Safety Controls on Nuclear Materials
Looking at the control of weapons-usable nuclear materials, concerns were raised about IAEA safeguards and the effectiveness of article III. Considerable information on the military and commercial stocks of plutonium and highly enriched uranium (HEU) was provided, noting the broad consensus among NGOs that 'the possession of these materials, especially in large quantities and in direct-usable form, present continuous proliferation concerns.' The technical and political pros and cons of different approaches on a fissile material production ban and methods for disposing of weapons-usable materials were discussed, concluding that 'there is an urgent need to reduce access to weapons-usable nuclear materials.'
The participating NGOs addressed the article IV provision with a detailed examination of the claim of nuclear power to be clean, cheap or safe, questioning how this short-lived and dangerous technology could possibly be described as an 'inalienable right'. The facts and figures piled up into a damning indictment of the subsidies which have distorted the high investment and running costs of the 495 nuclear plants (in only 33 countries), their safety record and the continued failure of the industry to find safe means of storing its radioactive products. Concerns were also raised about shipments of nuclear materials and liability. It was noted that reprocessing at present rates would create stockpiles of separated plutonium 'which may well exceed military stockpiles within the next decade.' Since article IV actually benefits fewer than one-sixth of NNWS parties, it was suggested that research, technology transfer and assistance in a range of energy choices should be offered as a more appropriate fulfilment of the legitimate desire of developing states to have reliable energy production in their own hands. Providing such alternatives would give practical meaning to the original intentions of article IV and be consistent with the commitments on sustainable development made in Agenda 21 adopted in 1992 in Rio.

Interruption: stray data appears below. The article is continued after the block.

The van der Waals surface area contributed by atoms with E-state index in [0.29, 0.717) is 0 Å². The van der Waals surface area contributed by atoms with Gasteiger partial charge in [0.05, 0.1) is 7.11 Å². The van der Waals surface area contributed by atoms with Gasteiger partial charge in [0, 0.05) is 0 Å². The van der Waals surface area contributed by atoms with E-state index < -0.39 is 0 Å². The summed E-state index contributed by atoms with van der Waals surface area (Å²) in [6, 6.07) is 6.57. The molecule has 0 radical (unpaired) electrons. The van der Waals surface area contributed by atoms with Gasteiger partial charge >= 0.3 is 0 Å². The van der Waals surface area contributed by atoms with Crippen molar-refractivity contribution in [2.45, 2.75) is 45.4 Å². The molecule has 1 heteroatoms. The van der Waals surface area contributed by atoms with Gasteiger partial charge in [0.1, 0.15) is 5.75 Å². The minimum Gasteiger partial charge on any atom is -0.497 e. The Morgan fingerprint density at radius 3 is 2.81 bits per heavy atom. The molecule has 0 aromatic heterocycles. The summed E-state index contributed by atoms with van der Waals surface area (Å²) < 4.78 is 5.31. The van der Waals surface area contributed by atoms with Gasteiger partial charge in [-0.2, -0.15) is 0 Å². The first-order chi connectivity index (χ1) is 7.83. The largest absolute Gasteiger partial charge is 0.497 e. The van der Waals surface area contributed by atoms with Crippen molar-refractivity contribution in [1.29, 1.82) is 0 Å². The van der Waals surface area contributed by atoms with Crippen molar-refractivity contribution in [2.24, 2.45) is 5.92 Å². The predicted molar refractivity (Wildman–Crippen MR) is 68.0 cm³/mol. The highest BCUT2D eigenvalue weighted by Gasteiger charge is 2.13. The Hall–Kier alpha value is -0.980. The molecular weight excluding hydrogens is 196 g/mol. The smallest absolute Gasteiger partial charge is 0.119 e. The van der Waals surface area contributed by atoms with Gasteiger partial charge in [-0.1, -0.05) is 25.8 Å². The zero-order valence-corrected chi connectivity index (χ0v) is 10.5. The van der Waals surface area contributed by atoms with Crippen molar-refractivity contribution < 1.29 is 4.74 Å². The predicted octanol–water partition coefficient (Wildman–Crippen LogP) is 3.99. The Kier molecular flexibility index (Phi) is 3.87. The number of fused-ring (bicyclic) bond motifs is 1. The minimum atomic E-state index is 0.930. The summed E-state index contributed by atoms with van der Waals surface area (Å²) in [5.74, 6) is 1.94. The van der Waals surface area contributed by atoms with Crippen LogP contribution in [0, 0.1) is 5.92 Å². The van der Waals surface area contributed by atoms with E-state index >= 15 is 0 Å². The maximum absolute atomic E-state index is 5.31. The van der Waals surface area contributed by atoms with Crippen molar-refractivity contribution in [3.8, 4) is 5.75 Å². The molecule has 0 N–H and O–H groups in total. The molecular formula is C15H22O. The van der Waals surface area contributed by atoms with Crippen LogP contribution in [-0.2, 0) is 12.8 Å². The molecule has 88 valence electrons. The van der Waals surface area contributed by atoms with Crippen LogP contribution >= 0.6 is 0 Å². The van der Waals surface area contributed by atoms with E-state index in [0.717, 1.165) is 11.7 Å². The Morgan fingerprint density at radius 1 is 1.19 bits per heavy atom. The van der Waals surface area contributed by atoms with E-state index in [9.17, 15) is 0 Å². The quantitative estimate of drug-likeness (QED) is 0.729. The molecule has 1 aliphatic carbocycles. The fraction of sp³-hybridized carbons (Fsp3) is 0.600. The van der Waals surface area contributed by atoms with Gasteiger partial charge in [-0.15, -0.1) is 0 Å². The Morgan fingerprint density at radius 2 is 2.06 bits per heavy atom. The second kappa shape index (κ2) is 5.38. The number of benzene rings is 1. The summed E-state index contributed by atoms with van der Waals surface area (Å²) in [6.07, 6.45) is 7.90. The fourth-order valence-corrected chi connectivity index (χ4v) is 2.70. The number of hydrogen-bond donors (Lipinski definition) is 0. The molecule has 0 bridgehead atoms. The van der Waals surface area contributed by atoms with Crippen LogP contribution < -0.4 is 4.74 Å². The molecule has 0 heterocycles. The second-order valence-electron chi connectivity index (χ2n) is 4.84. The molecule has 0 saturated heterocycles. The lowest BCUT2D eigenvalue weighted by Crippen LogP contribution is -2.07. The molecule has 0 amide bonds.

A powerful statement was made on behalf of the indigenous people whose homes and livelihoods had been devastated by nuclear production and testing, including the Western Shoshone, Kazaks and Uighurs, as well as the Micronesians, Maohi and Australian aboriginal peoples in the 'liquid continent' of the Pacific. Linking the nuclear abuse of these peoples with deprivation of their liberty by economic and military colonialism, a direct appeal was made for peace and justice so that the indigenous peoples could give their children a future free of colonialism and nuclear weapons.
Since there is no relevance in addressing article V, a detailed analysis of various planned programmes for nuclear testing under the CTBT was provided instead. Covering the 'safety and reliability' programmes of the NWS, the statement provided information on subcritical tests, laboratory testing, inertial confinement fusion, pulsed power thermonuclear tests, and cooperation among certain NWS on 'theoretical, numerical, and experimental simulation methods'. The speaker noted that the B61-11 earth-penetrating nuclear bomb was recently certified in the USA without underground nuclear testing and urged the NPT parties 'to seek binding commitments by the NWS not to deploy new-design nuclear weapons, or nuclear weapons modified to have new or improved military characteristics or capabilities or to perform new military missions.' They were also urged to redefine stockpile stewardship as: 'passive caretaking of existing arsenals under safe conditions and international safeguards, while they await disablement and dismantlement pursuant to article VI of the NPT.'